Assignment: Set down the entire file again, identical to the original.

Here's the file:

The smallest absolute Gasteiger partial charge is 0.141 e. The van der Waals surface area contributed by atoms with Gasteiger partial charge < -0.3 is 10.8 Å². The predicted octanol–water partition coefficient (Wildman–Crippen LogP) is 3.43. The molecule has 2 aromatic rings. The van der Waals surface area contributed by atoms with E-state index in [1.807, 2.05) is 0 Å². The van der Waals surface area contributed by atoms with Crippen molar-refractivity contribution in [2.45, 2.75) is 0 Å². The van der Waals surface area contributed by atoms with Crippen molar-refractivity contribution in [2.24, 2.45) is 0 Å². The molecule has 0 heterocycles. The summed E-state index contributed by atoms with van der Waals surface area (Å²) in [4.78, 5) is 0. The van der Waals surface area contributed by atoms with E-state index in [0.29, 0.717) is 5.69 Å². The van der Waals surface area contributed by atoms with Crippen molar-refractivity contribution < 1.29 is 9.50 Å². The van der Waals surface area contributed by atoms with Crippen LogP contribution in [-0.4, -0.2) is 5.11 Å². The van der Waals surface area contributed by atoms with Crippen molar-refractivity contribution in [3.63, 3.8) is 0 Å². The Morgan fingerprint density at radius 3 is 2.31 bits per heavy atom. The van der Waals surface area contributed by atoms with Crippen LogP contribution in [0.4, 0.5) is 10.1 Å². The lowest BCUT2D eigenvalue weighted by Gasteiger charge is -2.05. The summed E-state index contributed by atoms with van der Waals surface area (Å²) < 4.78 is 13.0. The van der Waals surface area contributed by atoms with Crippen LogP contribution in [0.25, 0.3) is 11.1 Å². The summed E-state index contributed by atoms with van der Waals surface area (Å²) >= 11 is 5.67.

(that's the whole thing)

The smallest absolute Gasteiger partial charge is 0.141 e. The van der Waals surface area contributed by atoms with Gasteiger partial charge < -0.3 is 10.8 Å². The predicted octanol–water partition coefficient (Wildman–Crippen LogP) is 3.43. The molecule has 2 aromatic rings. The van der Waals surface area contributed by atoms with E-state index in [1.807, 2.05) is 0 Å². The van der Waals surface area contributed by atoms with Crippen molar-refractivity contribution in [2.45, 2.75) is 0 Å². The van der Waals surface area contributed by atoms with Crippen molar-refractivity contribution in [2.24, 2.45) is 0 Å². The molecule has 0 heterocycles. The summed E-state index contributed by atoms with van der Waals surface area (Å²) in [4.78, 5) is 0. The van der Waals surface area contributed by atoms with E-state index in [0.29, 0.717) is 5.69 Å². The van der Waals surface area contributed by atoms with Crippen molar-refractivity contribution < 1.29 is 9.50 Å². The van der Waals surface area contributed by atoms with Crippen LogP contribution in [-0.4, -0.2) is 5.11 Å². The van der Waals surface area contributed by atoms with Crippen molar-refractivity contribution in [3.63, 3.8) is 0 Å². The Morgan fingerprint density at radius 3 is 2.31 bits per heavy atom. The van der Waals surface area contributed by atoms with Crippen LogP contribution in [0.4, 0.5) is 10.1 Å². The lowest BCUT2D eigenvalue weighted by Gasteiger charge is -2.05. The summed E-state index contributed by atoms with van der Waals surface area (Å²) < 4.78 is 13.0. The van der Waals surface area contributed by atoms with Crippen LogP contribution in [0.25, 0.3) is 11.1 Å². The summed E-state index contributed by atoms with van der Waals surface area (Å²) >= 11 is 5.67.